Tuesday, 18 December, 2018

Samsung starts mass production of first 4-bit SSDs for consumers

Samsung Starts Mass Producing 4-Bit Consumer SSDs Samsung Announces 4TB QLC SSDs For Consumers | StorageReview.com
Cecil Davis | 08 August, 2018, 22:48

"As we expand our lineup across consumer segments and to the enterprise, 4-bit terabyte-SSD products will rapidly spread throughout the entire market".

QLC tech, which allows one cell to hold four bits of data, has been available in enterprise storage from Toshiba for a little while. Drive capacity is increased through the use of 32 chips, all based on 64-layer 4th generation 1Tb V-NAND technology.

Though Samsung has high hopes for this new 4TB SSD. Performance is on a par with the older 850 Evo drives at a 540MB/s read speed and 520MB/s write. Samsung, however, thinks that it's solved the puzzle when it comes to making 4-bit QLC drives a reality by using 3-bit controller and its own TurboWrite technology.

Samsung is ramping up its efforts with solid state drives, beginning mass production of the industry's first commercial 4-bit quad-level cell (QLC) 4TB SSD.

The company says that when data stored within a memory cell is bumped up from three bits to four, maintaining optimum performance and speed becomes "considerably more hard".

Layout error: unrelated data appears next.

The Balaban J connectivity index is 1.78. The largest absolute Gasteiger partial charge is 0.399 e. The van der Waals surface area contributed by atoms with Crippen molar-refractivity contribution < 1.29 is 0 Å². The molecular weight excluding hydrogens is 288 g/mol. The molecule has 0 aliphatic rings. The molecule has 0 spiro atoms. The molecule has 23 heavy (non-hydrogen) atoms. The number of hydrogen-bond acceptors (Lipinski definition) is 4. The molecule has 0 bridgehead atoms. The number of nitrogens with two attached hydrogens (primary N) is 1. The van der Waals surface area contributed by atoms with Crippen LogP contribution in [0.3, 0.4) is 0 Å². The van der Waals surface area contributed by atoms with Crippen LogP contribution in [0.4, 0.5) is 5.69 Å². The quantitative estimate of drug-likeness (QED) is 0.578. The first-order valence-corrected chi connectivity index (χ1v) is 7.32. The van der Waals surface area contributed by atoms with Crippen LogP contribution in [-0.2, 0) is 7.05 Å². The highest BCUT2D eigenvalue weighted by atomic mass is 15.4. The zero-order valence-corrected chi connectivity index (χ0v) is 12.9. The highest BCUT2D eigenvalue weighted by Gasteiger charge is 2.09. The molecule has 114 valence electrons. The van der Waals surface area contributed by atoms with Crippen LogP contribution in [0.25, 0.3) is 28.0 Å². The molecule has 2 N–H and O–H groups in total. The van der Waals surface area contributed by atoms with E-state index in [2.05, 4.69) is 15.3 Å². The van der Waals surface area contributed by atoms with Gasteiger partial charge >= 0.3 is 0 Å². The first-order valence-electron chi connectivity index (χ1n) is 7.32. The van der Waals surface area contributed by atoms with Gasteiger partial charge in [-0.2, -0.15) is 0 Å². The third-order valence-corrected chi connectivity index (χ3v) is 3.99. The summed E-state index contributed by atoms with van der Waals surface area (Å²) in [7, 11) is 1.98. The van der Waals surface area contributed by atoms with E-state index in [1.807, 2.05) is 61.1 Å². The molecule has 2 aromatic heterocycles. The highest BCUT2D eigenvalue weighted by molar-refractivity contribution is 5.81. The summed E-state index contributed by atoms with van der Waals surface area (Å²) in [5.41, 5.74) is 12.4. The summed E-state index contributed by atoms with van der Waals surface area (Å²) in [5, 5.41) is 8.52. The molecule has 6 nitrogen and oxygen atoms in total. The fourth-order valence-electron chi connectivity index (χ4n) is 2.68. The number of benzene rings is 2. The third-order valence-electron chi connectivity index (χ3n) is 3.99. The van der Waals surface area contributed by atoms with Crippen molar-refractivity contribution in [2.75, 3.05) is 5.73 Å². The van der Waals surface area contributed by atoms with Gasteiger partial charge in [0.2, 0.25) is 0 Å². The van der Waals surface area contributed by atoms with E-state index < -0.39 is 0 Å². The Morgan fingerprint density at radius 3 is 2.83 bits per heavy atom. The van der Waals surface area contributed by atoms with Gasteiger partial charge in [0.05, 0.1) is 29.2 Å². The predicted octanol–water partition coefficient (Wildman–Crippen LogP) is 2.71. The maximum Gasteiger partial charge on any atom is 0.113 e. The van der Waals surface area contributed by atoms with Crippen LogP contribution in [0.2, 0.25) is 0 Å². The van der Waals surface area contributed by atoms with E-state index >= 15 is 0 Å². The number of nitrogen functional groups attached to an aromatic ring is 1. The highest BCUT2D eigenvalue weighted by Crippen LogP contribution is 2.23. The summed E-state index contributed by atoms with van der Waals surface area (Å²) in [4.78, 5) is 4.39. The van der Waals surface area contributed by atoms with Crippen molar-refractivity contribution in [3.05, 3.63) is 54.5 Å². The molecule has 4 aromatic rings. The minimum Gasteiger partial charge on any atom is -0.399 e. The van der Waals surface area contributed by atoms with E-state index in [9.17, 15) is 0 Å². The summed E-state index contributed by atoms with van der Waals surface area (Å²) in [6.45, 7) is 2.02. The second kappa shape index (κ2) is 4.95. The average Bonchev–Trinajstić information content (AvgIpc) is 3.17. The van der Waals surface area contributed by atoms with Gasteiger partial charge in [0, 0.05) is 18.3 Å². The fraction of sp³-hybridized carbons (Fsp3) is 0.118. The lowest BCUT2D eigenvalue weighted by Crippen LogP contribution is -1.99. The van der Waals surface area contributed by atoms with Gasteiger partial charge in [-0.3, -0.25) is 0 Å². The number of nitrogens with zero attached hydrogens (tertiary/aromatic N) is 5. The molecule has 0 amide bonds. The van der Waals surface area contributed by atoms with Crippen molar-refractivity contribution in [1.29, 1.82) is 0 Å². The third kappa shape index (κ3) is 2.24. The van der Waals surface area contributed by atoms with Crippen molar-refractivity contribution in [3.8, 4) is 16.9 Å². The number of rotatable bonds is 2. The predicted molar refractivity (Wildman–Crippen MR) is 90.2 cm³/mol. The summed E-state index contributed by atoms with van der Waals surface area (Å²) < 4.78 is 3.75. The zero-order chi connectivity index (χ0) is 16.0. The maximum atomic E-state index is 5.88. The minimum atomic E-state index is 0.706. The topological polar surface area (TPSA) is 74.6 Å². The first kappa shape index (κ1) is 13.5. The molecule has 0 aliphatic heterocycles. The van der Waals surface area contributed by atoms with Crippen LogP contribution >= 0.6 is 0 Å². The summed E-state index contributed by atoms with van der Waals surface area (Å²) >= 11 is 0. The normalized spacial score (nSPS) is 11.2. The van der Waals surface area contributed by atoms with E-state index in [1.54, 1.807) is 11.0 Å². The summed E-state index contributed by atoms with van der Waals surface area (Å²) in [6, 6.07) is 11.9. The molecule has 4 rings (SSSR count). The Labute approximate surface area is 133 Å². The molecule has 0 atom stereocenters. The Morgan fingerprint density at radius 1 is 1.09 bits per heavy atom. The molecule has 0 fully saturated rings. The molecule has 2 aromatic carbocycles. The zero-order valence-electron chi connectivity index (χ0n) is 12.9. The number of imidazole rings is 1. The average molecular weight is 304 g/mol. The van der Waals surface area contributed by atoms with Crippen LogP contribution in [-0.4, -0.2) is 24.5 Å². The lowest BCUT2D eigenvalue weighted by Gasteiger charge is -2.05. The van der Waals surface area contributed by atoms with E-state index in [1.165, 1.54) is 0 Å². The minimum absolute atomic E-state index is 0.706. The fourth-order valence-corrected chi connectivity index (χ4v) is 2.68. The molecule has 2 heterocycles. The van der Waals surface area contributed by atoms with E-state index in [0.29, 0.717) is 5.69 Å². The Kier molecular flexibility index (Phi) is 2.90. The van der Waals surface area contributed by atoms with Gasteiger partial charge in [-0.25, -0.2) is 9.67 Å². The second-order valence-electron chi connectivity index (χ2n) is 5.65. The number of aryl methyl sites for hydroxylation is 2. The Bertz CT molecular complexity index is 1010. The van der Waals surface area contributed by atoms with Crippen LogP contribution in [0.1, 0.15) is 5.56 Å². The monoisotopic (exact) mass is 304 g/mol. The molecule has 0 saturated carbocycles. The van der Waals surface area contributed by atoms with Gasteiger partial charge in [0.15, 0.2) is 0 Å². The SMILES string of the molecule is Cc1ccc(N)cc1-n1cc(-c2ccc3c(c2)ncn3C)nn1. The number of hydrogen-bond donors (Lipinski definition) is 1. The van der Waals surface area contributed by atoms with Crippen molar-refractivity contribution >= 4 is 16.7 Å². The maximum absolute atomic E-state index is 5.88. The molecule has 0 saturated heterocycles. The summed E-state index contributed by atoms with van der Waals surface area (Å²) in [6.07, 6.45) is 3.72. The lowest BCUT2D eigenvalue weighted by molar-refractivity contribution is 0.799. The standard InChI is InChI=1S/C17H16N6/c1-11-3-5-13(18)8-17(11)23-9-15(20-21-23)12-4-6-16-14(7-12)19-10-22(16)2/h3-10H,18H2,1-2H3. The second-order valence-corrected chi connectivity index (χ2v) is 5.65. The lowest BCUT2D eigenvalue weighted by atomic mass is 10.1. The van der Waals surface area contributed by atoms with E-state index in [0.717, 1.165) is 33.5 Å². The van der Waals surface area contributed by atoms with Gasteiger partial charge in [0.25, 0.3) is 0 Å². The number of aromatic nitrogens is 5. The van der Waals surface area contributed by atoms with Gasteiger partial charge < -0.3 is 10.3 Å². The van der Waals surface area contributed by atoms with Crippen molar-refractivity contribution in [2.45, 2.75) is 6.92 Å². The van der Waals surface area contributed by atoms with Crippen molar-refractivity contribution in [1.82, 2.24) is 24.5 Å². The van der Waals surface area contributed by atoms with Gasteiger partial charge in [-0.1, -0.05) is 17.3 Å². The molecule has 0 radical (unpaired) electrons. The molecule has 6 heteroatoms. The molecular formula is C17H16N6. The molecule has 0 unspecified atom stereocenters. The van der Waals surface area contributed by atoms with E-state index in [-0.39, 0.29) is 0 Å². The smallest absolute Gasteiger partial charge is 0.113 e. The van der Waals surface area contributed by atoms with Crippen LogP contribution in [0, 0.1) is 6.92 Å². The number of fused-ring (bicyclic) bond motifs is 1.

Snapchat drops daily users for first time after controversial redesign
Saudi Arabia's Prince Alwaleed bin Talal has bought a 2.3% stake in Snap - the company behind Snapchat - for $250m (£193m). Snap also has been redesigning its app to encourage users to interact with more of its ad-supported videos.

Samsung has announced it has put production of its first consumer QLC SSD into overdrive.

According to Jaesoo Han, the EVP of memory sales at Samsung Electronics, "Samsung's new 4-bit SATA SSD will herald a massive move to terabyte-SSDs for consumers".

While leading 4TB hard drives now cost $100, Samsung's existing 860 EVO 4TB SSD costs over $1,000.

Not only that, but that 1Tb V-NAND chip means that Samsung will be able to "efficiently produce a 128GB memory card for smartphones", so it certainly sounds like the company's plans for QLC could lead to big changes for storage in general. At least there's plenty of competition in the QLC space, so hopefully we'll be pleasantly surprised by the price.